The right body part 100 further preferably includes a curved indentation 1001 disposed on side 100 d. The radius of indentation 1001 can be approximately 1.76″. A main projection 100 m extends inwardly from body portion 100. The projection 100 m has an internal opening and polygonal outer shape (i.e., square). The purpose of this projection is to guide the holding member 30/40 and to prevent it from rotating when it moves axially. It this regard, the projection 100 m (together with projection 110 m) is sized to fit within slot 40 f of the rear portion of holding member 30/40. A pawl member 100 p extends inwardly from body part 100. The pawl member 100 p has a rounded projecting portion that engages a ratchet surface, i.e., undulating surfaces 60 b 1 (notches) and 60 b 2 (projections), of the cam wheel 60. The pawl 100 p deflects towards and away from cam wheel 60 as the cam wheel 60 rotates. In this way, the cam wheel 60 is locked and/or temporarily retained at a desired set-depth position. The interaction between pawl 100 p and cam wheel 60 can produce a sound such as, e.g., clicking, when the cam wheel 60 is rotated. In order to accommodate the cam wheel 60, the body part 100 includes an outward projecting portion 100 n. The body part 100 also includes an inwardly curved finger engaging section 100 q which may have a radius of approximately 0.82°.

As seen in FIG. 7C, the sides 100 c and 100 d can be planar or slightly curved outwardly (i.e., convex). The sides 100 c and 100 d can also preferably be curved or tapered outwardly in the width direction (i.e., see FIGS. 7G and H) and may be angled at an angle “a” of approximately 7 degrees (see FIG. 7F). The corners 100 s where the side walls 100 c and 100 d meet wall 100 e can be rounded and have a radius of approximately 0.1″. The rear edge 100 b of the body part 100 is a continuous straight edge that is configured to make contact with shoulder 80 c of back cap 80 (see FIG. 18).

FIGS. 8A–I show various views of the left body part 110. The body part 110 can preferably be made as one-piece structure by e.g., injection molding. In this regard, it is preferably made of a plastic or synthetic resin such as, e.g., ABS plastic. The body part 110 may also have be made of ABS—Metallic Silver and have a finish designated as SPI-A2. Additionally, the body part 110 may have an overall length that is approximately 3.04″ (i.e., between edges 110 a and 110 b). This will ensure that the assembled lancet device can have an overall length of approximately 4.1″. Of course, other materials and/or finishes may be utilized, without leaving the scope of the invention. Moreover, the body part 110 may even be made of a plurality of sections of parts which are joined together to form the complete body part 110, without leaving the scope of the invention.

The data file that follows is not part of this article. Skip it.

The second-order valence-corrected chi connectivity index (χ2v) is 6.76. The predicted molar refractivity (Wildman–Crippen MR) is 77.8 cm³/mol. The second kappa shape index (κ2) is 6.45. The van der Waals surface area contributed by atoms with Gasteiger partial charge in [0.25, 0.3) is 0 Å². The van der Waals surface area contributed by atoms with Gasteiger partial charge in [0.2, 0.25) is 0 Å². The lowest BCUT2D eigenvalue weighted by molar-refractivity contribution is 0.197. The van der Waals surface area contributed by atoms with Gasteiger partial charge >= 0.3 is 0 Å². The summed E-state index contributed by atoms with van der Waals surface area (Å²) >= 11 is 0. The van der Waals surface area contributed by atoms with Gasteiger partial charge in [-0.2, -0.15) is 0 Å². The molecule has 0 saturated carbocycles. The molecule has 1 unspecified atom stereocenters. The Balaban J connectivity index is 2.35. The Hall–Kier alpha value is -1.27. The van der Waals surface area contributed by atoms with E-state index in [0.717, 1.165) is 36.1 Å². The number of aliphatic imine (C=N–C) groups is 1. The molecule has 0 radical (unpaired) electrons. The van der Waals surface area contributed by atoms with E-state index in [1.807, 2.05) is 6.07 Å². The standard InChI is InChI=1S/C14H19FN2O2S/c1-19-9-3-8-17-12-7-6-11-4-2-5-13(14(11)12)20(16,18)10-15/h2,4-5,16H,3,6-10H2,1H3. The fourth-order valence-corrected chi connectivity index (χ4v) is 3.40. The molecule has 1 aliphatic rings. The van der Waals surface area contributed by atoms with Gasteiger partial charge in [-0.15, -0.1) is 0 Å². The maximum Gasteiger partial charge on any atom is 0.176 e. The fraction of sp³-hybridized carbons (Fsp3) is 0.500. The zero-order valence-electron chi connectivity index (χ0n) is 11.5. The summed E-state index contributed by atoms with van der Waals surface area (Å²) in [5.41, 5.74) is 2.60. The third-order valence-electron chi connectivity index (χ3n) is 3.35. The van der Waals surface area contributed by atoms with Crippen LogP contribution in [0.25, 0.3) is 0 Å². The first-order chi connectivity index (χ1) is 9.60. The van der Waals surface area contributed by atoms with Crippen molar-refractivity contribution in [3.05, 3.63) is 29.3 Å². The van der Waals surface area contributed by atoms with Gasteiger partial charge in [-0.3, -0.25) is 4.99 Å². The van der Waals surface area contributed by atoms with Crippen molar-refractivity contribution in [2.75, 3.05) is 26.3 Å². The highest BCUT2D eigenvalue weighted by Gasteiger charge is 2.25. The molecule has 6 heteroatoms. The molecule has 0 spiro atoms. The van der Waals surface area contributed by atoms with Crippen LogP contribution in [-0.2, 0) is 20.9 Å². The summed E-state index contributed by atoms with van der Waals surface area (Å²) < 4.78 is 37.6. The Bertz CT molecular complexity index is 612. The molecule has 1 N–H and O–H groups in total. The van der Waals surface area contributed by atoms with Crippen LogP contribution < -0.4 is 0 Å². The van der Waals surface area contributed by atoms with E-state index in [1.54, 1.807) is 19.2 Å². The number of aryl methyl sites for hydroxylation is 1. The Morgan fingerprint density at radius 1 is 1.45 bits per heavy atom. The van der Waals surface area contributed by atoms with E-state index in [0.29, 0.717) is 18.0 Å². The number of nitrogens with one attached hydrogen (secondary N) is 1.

The body part 110 preferably has a front curved edge 110 a and includes circular and/or curved side edges 110 a 1. The radius of curved edge 110 a may be approximately 0.38″. As will be described later on with regard to FIG. 16, the front edge 110 a is configured to abut a curved edge 20 a of front cap 20 until contact occurs between circular and/or curved edge 20 a and edge 110 a. A recess 110 a 2 is disposed between front edge 110 a and connecting wall 110 a 3. This recess 110 a 2 is arranged on each of sides 110 c, 110 d, and possibly on side 110 e. Moreover, they have a rounded bottom that is configured to receive or otherwise engage projections 20 c (see FIG. 16C). In this regard, the projections 20 c similarly has a rounded edge that generally corresponds to the rounded bottom of recesses 110 a 2. Of course, the recess 110 a 2 can be either a partial recess or a continuous one, i.e., it can extend continuously from side 110 c to side 110 d. Alternatively, it can instead be formed as intermitted recesses or it may have the form of a single short recess that is centrally arranged with respect to walls 110 c and 100 c and walls 100 d and 110 d (when the body parts 100 and 110 are assembled together). As another alternative, the body part 110 can have the projection while the front cap 20 has the recess. Of course, other connecting mechanisms, whether conventional or otherwise, may also be utilized in place of the projection and recess connection.